Tuesday, March 8, 2011

A $9 Billion Problem


image from: turbo.inquisitr.com
We're living in some crazy times, my friends.  Driving to work the other morning I was listening to the radio and heard about challenging union negotiations taking place in our country.  I'm sure you're aware of the chaotic circumstances in Wisconsin, Rhode Island and NYC, right?  The irony here, however, is that the emergency 24 hours extension in contract talks was not related to teachers, police officers or firefighters; instead the dilemma centered around the NFL and their players' union.  Take a minute to grab a box of tissues - you're going to need them.  You see, the National Football League is so incredibly profitable that last year they made $9 billion more than anticipated.  I would have written that figure out in numerals, but was concerned I wouldn't know how to express it with the correct number of  zeros.  Am I the only person who thinks it is absolutely absurd that a professional sports association  should make 9 BILLION dollars more than the greedy bastards had initially expected?  In a single year?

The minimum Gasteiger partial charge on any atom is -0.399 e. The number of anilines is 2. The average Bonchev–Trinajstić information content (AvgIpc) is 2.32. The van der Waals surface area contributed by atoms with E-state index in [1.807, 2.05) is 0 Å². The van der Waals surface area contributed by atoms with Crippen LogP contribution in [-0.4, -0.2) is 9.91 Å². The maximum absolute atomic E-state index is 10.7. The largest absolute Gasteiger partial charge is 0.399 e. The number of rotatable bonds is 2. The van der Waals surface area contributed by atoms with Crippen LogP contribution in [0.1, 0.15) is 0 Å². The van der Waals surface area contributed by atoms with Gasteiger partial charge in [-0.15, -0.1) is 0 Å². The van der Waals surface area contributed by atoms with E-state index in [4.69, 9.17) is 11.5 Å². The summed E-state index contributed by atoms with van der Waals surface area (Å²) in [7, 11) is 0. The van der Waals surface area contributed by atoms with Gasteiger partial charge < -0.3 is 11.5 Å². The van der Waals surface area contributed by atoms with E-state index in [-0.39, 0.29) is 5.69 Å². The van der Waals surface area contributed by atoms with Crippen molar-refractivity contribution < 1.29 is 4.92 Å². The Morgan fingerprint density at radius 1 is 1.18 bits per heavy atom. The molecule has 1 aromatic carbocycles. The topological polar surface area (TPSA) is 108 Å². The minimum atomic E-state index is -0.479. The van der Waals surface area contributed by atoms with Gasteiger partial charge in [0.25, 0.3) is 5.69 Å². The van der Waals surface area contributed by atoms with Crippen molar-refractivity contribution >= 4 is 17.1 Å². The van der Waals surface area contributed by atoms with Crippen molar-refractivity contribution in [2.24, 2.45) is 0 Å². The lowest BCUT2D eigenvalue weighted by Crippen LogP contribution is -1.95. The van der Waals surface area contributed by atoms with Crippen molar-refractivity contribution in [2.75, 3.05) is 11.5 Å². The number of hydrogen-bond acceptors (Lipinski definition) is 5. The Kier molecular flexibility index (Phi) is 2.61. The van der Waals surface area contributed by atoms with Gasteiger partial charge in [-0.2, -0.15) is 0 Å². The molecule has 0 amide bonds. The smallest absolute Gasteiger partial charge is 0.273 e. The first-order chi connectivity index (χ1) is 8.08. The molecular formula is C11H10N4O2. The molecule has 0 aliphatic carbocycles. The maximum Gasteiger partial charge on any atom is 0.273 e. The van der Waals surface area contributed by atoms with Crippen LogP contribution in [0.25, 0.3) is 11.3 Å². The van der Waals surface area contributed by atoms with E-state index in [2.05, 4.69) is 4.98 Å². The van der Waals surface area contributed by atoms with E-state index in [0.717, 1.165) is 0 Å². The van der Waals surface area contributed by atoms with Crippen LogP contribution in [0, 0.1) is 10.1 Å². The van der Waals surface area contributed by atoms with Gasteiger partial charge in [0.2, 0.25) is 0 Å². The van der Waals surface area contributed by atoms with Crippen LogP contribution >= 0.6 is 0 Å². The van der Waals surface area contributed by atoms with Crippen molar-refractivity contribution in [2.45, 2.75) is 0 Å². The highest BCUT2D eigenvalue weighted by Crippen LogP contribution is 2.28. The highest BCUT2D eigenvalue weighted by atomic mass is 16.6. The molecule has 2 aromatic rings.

All over the country there is a growing anti-union fever.  Benefits such as salary, medical insurance, retirement, and job security relating to seniority, are being attacked and eliminated when possible.  Legislation is being written to facilitate the deterioration of employee agreements that had been achieved after decades of public employees accepting verbal appreciation for their contributions to society, rather than monetary rewards for their efforts.    Professional public servants (Servants!  Now I understand where this phrase comes from) are being asked to forgo agreed upon salary increases for the sake of these difficult economic times - a reasonable request as our country tries to regain a sense of productivity and stability in a world gone mad for consumption.  I certainly am not an economist, and I would never claim to be an expert in anything that pertains to finances, but I am puzzled by this situation.  Can someone please explain to me how stripping benefits from educators came to be perceived as the solution to a crisis created by those with much more lucrative professions?  Do football players and the billionaire franchise owners really contribute more to American society than educators and public safety employees?  Did bankers from the top 5 U.S. banks really deserve to be awarded bonuses totalling more than $119 billion dollars in 2010?  Why aren't they being asked to sacrifice benefits or to justify their  contributions to the community?  I wish I had more answers than questions - as well as the problem of how to divide $9 billion.  God bless America.

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